Discover the world of Planting and Growing Corn in Containers, and enjoy fresh, home-grown corn all summer long, even with limited space.
Corn is a staple crop in many cultures around the world, and while it’s traditionally grown in vast fields, you don’t need acres of land to enjoy this delicious vegetable. With the rise of container gardening, it’s easier to learn Planting and Growing Corn in Containers, even if you have limited space.
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Choosing a Container to Grow Corn in Pots
Before you ask – how to grow corn, it is important to know the size of the pot. Not only does container gardening offer convenience and accessibility, but it can also provide a unique and eye-catching addition to your home garden or balcony. So, let’s dive into the world of growing corn in containers and discover how you can enjoy fresh, home-grown corn all summer long!
Choose a large container that is at least 12-14 inches deep and wide. You can grow about 2-3 corn plants in this size. Make sure your pot has enough drainage holes in the bottom.
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Planting Corn Spacing
Planting Corn Spacing depends on the type of corn being planted. For sweet corn, the general recommendation is to plant in rows that are 30-36 inches apart and to place seeds approximately 8-9 inches apart within the row.
For field corn, the general recommendation is to plant in rows that are 36-40 inches apart and to place seeds approximately 12-18 inches apart within the row.
How Tall Does Corn Grow?
If you want to know How tall does corn grow, then the answer is anywhere between 5-8 feet in a container.
How Deep Does Corn Roots Grow?
Want to know How deep does corn roots grow? Well, you will be surprised! They can grow as long as 5 feet when planted in the field. In containers, however, they are limited to the size of the pot used.
What Grows Well With Corn?
If you are thinking about companion planting and want to know what grows well with corn, then you can plant beans, squash, pumpkins, melons, potatoes, cucumbers, and sunflowers. These plants can help to improve the growth and productivity of corn.
Requirements to Grow Corn in a Container
Corn is a warm-season crop that requires plenty of sunlight to grow and produce a good harvest. When growing corn in containers, choose a location that receives full sun exposure for at least 5 to 7 hours daily.
If you live in a hot climate, consider providing shade during the hottest part of the day to prevent heat stress.
The best soil for corn plants is light, loamy soil that is well-draining and contains plenty of organic matter, such as compost or aged manure. The growing medium should have a pH between 6.0 and 6.8 and should also be high in phosphorus and potassium.
As with most plants, corn plants should be kept evenly moist but not soggy. During the growing season, water your corn plants when the top inch of the soil is dry.
Corn plants can go a bit longer between waterings in the winter when they are not actively growing. Make sure to water your corn plants deeply so that the water reaches the roots.
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Corn plants thrive best in temperatures between 65-75°F (18-24°C) during the day and 55-65°F (13-18°C) at night.
If the temperature gets too hot, it can cause the pollen to dry out, which can reduce pollination and decrease yield. On the other hand, if the temperature drops below 60°F, the plant’s growth will slow down, and it may become susceptible to disease and pests.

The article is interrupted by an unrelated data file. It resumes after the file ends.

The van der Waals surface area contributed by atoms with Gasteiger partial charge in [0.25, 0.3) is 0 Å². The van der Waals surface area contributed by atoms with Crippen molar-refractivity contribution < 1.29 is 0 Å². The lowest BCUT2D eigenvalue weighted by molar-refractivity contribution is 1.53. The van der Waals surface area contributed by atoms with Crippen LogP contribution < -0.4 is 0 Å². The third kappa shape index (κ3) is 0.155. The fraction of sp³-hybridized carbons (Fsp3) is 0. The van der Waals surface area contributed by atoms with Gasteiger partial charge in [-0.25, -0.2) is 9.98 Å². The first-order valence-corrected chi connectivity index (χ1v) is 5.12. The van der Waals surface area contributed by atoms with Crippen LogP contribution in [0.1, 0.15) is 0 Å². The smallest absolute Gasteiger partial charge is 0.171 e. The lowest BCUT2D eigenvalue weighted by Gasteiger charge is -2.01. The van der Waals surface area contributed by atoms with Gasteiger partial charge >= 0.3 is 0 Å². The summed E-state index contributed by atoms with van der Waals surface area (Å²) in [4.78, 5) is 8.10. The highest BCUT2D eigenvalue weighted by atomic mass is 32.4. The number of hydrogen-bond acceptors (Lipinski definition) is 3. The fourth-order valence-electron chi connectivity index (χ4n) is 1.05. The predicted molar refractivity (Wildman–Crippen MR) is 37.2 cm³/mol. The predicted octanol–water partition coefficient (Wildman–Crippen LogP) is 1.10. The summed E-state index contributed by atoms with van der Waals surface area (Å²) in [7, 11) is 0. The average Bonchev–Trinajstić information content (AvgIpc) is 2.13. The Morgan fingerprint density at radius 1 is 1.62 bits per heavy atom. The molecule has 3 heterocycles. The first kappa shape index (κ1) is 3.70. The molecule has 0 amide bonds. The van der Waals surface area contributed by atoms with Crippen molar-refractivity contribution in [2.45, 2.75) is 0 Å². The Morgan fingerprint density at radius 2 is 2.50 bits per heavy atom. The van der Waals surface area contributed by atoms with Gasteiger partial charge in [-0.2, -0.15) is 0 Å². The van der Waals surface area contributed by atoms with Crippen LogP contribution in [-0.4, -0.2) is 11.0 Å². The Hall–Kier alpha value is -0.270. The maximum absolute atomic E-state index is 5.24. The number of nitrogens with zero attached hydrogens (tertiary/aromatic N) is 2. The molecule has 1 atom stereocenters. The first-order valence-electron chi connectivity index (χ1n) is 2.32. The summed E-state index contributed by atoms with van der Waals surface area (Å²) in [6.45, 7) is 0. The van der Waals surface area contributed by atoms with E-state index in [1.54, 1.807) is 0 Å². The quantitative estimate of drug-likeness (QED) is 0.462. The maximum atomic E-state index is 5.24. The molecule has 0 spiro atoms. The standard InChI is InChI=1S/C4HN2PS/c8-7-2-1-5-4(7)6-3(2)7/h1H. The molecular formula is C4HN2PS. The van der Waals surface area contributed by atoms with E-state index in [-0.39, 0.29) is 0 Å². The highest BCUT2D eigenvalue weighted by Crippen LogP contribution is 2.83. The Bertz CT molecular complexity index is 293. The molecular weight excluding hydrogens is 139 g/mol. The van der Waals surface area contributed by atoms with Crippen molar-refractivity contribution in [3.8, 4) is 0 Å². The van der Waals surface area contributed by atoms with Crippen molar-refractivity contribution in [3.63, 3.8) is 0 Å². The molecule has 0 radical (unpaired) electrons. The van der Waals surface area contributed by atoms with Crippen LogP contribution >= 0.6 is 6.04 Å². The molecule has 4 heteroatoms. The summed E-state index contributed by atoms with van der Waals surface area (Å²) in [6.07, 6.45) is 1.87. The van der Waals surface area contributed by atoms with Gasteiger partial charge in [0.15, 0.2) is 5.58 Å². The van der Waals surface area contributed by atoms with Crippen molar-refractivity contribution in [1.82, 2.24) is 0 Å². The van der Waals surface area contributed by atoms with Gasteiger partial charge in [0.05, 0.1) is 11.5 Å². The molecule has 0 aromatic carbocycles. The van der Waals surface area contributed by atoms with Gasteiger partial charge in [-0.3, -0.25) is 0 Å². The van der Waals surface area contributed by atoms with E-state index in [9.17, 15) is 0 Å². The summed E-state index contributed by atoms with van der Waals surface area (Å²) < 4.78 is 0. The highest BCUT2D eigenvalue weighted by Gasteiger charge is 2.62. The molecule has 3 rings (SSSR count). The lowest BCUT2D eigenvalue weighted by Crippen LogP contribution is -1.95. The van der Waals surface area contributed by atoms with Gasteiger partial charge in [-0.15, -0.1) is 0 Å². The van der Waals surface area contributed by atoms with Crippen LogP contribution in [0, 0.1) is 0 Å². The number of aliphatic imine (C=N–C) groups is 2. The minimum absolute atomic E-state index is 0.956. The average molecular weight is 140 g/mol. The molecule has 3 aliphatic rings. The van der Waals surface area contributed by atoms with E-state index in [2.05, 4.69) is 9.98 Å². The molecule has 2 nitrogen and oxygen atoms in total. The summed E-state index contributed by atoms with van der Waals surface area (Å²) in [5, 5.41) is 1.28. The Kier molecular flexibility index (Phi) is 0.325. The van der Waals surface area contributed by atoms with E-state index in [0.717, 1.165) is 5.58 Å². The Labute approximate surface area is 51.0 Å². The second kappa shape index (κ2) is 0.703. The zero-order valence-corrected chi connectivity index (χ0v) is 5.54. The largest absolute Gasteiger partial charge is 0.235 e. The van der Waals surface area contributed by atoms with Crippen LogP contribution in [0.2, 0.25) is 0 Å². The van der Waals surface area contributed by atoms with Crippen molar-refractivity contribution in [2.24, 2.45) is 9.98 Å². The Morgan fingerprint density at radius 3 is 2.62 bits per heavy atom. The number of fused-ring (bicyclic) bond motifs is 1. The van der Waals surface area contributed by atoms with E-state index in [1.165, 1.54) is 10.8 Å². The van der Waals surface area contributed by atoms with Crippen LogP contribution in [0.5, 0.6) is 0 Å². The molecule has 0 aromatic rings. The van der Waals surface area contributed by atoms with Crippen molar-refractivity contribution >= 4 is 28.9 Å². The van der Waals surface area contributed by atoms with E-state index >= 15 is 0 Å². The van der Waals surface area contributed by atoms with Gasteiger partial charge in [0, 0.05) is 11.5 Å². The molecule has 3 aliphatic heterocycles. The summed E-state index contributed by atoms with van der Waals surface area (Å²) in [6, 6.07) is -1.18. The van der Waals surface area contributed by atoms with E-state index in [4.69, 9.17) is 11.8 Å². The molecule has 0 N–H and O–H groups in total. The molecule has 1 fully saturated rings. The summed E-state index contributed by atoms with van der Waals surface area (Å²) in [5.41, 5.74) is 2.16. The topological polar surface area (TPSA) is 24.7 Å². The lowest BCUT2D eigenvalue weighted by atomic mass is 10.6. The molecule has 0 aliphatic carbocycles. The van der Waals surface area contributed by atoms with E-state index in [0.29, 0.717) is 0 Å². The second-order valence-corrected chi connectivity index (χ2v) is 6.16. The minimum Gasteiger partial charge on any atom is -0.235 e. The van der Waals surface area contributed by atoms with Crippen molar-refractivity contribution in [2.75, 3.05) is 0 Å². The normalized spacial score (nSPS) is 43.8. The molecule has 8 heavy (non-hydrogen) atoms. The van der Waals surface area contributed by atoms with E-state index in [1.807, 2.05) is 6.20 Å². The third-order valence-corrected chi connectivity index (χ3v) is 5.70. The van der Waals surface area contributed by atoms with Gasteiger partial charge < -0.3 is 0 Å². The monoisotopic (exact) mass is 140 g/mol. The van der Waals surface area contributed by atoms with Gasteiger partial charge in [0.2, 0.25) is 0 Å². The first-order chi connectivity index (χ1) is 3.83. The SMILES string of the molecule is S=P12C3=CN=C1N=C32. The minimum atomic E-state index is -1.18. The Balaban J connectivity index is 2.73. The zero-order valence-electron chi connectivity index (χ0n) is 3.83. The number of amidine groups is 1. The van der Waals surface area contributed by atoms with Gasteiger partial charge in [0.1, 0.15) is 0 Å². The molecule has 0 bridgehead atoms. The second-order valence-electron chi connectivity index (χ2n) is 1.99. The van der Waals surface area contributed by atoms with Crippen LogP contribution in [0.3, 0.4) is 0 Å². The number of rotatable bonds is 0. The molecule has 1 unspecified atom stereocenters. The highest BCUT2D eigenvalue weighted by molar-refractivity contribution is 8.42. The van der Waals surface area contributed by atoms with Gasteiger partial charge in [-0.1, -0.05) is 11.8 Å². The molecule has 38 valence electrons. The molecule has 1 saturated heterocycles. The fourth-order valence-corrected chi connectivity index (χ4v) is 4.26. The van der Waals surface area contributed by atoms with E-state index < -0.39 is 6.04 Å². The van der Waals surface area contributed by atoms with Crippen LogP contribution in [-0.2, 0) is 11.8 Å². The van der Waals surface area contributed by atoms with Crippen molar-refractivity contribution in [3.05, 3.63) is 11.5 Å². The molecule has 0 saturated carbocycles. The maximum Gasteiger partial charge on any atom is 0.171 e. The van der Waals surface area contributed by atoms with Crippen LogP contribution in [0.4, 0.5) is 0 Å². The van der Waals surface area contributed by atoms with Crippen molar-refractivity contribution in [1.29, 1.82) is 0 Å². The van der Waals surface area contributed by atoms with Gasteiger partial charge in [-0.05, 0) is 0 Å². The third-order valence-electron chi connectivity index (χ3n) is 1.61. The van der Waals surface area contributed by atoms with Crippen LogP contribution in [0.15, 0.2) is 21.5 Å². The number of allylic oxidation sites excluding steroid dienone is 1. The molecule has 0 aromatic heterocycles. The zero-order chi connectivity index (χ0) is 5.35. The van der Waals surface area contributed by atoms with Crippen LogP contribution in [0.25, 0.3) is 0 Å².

Corn plants prefer moderate to high levels of humidity, between 40% to 80%. If the humidity is too low, it can cause the leaves to dry out and stunt the plant’s growth.
On the other hand, if the humidity is too high, it can increase the risk of fungal diseases and attract pests such as aphids and spider mites.
To maintain the proper humidity level, make sure to water your plants regularly, and consider using a humidifier or keeping its pot on a tray filled with pebbles and water.
Taking Care of Corn in Containers
Use a balanced fertilizer with a high nitrogen content, such as 10-10-10 or 8-24-24. Dilute it to half of its strength and use it once in 3-4 weeks. Do follow the instructions on the label.
Additionally, it is important to water the plant after application.
Pests and Diseases
1. Corn Smut
2. Stewart’s Bacterial Wilt
3. Grey Leaf Spot
4. Northern Corn Leaf Blight
5. Common Rust
6. Southern Corn Leaf Blight
7. Fusarium Ear Rot
To keep the pests at bay, use a neem oil solution or an insecticidal soap. To keep most of the diseases away, ensure the plant gets plenty of air circulation and sunlight. Also, avoid overwatering.
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Harvesting Corn in Pots
Well, if you are asking how long does corn take to grow, then it takes 75 to 100 days to reach maturity, depending on the variety.
The best time to harvest corn is when the kernels are full, and the husks are dry, typically in late summer or early fall. Before harvesting, check the ears to make sure they are ready. To do this, peel back the husk and press a fingernail into the kernel. If it is full and milky, it is ready to be harvested.
To harvest, use a sharp knife or pruning shears to cut the stalk at the base. Leave enough of the stalk attached to the ear so that it can be used as a handle when carrying. Ears can be picked one at a time or in bunches.
Once harvested, the ears should be husked and the kernels removed. Corn can be stored on the cob, frozen, canned, or dried for later use.